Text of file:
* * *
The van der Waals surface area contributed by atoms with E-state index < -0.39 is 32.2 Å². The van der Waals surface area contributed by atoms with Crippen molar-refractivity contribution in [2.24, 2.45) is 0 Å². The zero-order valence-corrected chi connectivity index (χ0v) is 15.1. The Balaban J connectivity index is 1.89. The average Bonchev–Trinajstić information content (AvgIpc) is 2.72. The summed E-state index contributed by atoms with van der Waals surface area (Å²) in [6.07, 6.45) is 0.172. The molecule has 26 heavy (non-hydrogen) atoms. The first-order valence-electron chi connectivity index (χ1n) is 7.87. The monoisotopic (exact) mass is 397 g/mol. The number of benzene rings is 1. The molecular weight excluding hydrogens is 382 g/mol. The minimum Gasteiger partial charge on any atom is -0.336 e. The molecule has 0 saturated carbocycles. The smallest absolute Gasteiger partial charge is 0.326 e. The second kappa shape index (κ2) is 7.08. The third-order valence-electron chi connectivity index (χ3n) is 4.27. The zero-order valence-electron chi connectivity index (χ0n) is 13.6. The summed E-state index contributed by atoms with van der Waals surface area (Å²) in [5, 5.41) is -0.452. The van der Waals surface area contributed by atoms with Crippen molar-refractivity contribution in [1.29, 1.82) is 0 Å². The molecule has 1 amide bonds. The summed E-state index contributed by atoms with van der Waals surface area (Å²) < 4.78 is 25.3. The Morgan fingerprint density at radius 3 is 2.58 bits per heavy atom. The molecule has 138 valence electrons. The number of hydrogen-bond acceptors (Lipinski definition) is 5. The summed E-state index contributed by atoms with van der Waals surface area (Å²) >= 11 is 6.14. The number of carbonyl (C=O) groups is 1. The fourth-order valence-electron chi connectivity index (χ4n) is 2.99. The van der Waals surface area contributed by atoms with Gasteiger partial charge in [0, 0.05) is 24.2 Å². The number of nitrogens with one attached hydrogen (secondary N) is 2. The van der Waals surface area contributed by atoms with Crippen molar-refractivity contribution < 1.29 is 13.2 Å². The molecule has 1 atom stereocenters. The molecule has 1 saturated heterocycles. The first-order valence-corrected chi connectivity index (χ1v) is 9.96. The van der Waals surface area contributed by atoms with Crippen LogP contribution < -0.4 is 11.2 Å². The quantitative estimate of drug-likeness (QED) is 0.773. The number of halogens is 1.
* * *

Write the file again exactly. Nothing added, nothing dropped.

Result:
The van der Waals surface area contributed by atoms with E-state index < -0.39 is 32.2 Å². The van der Waals surface area contributed by atoms with Crippen molar-refractivity contribution in [2.24, 2.45) is 0 Å². The zero-order valence-corrected chi connectivity index (χ0v) is 15.1. The Balaban J connectivity index is 1.89. The average Bonchev–Trinajstić information content (AvgIpc) is 2.72. The summed E-state index contributed by atoms with van der Waals surface area (Å²) in [6.07, 6.45) is 0.172. The molecule has 26 heavy (non-hydrogen) atoms. The first-order valence-electron chi connectivity index (χ1n) is 7.87. The monoisotopic (exact) mass is 397 g/mol. The number of benzene rings is 1. The molecular weight excluding hydrogens is 382 g/mol. The minimum Gasteiger partial charge on any atom is -0.336 e. The molecule has 0 saturated carbocycles. The smallest absolute Gasteiger partial charge is 0.326 e. The second kappa shape index (κ2) is 7.08. The third-order valence-electron chi connectivity index (χ3n) is 4.27. The zero-order valence-electron chi connectivity index (χ0n) is 13.6. The summed E-state index contributed by atoms with van der Waals surface area (Å²) in [5, 5.41) is -0.452. The van der Waals surface area contributed by atoms with Crippen molar-refractivity contribution in [1.29, 1.82) is 0 Å². The molecule has 1 amide bonds. The summed E-state index contributed by atoms with van der Waals surface area (Å²) < 4.78 is 25.3. The Morgan fingerprint density at radius 3 is 2.58 bits per heavy atom. The molecule has 138 valence electrons. The number of hydrogen-bond acceptors (Lipinski definition) is 5. The summed E-state index contributed by atoms with van der Waals surface area (Å²) >= 11 is 6.14. The number of carbonyl (C=O) groups is 1. The fourth-order valence-electron chi connectivity index (χ4n) is 2.99. The van der Waals surface area contributed by atoms with Gasteiger partial charge in [0, 0.05) is 24.2 Å². The number of nitrogens with one attached hydrogen (secondary N) is 2. The van der Waals surface area contributed by atoms with Crippen molar-refractivity contribution < 1.29 is 13.2 Å². The molecule has 1 atom stereocenters. The molecule has 1 saturated heterocycles. The first-order valence-corrected chi connectivity index (χ1v) is 9.96. The van der Waals surface area contributed by atoms with Crippen LogP contribution < -0.4 is 11.2 Å². The quantitative estimate of drug-likeness (QED) is 0.773. The number of halogens is 1.